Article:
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The amount of chicken the United States (US) is allowed to dump in South Africa has increased once again.
The allowance comes in the form of a substantial annual quota free from the anti-dumping duties that would otherwise have applied. These anti-dumping duties (R9,40/kg) have been in force since 2000 and they apply to imports from the US of bone-in portions such as leg quarters.
US negotiators forced the duty-free quota on South Africa during the finalisation in 2015 of the African Growth and Opportunity Act (AGOA) trade agreement between the two countries. It was added at the last minute as a make-or-break condition, and the South African poultry industry reluctantly bowed to this pressure because of the huge benefits the agreement contained for other South African industries.
The quota was set at 65 000 tons for 2016, with annual increments. It rose to 71 290 tons in 2021 and has just been increased retrospectively to 71 632 tons for the year ending March 2023.
The quota did what US negotiators intended. It resulted in a dramatic increase in US chicken exports to South Africa. In 2015, these exports totalled a meagre 331 tons. Two years later, with the quota in force, imports from the US had soared to 69 000 tons, exceeding the quota. They rose further to 82 600 tons in 2019, again exceeding the quota.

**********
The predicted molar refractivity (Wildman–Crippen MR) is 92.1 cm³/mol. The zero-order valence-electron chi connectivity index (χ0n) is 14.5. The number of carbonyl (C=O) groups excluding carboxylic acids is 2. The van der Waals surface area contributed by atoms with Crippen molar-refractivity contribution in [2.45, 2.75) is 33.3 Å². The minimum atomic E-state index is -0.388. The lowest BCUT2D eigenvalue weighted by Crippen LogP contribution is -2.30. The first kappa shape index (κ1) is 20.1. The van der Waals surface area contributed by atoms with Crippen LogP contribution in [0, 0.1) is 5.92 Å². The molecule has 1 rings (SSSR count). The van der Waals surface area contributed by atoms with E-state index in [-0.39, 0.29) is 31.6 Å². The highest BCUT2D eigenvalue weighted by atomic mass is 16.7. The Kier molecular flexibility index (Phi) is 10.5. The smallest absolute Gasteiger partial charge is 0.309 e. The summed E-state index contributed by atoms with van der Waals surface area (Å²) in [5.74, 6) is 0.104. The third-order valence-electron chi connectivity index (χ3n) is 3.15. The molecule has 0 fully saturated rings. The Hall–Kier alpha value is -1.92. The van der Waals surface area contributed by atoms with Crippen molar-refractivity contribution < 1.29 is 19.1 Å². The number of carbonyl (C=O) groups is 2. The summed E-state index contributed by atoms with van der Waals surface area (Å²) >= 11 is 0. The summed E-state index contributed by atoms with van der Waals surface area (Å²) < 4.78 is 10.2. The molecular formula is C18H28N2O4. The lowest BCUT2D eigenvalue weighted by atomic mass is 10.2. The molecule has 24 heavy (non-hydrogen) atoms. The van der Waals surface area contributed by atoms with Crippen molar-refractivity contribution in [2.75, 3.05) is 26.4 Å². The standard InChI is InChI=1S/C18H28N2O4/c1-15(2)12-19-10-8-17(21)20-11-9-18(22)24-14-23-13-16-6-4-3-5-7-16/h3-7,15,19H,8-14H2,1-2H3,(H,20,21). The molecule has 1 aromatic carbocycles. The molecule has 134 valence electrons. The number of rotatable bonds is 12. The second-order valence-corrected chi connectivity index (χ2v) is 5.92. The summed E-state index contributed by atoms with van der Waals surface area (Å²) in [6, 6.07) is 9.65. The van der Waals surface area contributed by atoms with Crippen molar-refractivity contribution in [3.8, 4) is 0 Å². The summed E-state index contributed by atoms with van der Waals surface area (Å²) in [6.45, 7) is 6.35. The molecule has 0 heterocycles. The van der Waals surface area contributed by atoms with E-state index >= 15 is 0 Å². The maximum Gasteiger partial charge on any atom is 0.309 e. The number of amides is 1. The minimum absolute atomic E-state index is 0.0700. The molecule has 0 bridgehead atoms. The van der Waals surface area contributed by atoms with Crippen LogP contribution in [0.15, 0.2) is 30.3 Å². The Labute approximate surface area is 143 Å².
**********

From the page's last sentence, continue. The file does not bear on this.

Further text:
Nearly all US imports are bone-in chicken. Volumes above the quota should be subject to the R9,40/kg anti-dumping duty, but the SA Poultry Association says it is not clear whether this was enforced.
Even though volumes have declined since 2018, mainly due to outbreaks of bird flu in Europe and now the US, the quota has made the US a major contributor to South African imports of bone-in chicken portions. These are the imports that do the most damage to the domestic industry since they unfairly compete with the popular locally produced packs of individually quick-frozen chicken portions.
In 2022, the US accounted for 49,6% of South Africa’s bone-in chicken imports, and volumes have increased this year despite the spread of bird flu in the country. All these imports are, by definition, dumped chicken. They escape penalties only because of the quota.
Small wonder that the South African poultry industry intends to oppose the continuation of the quota when the AGOA agreement comes up for renewal in 2025. – Press release, FairPlay Movement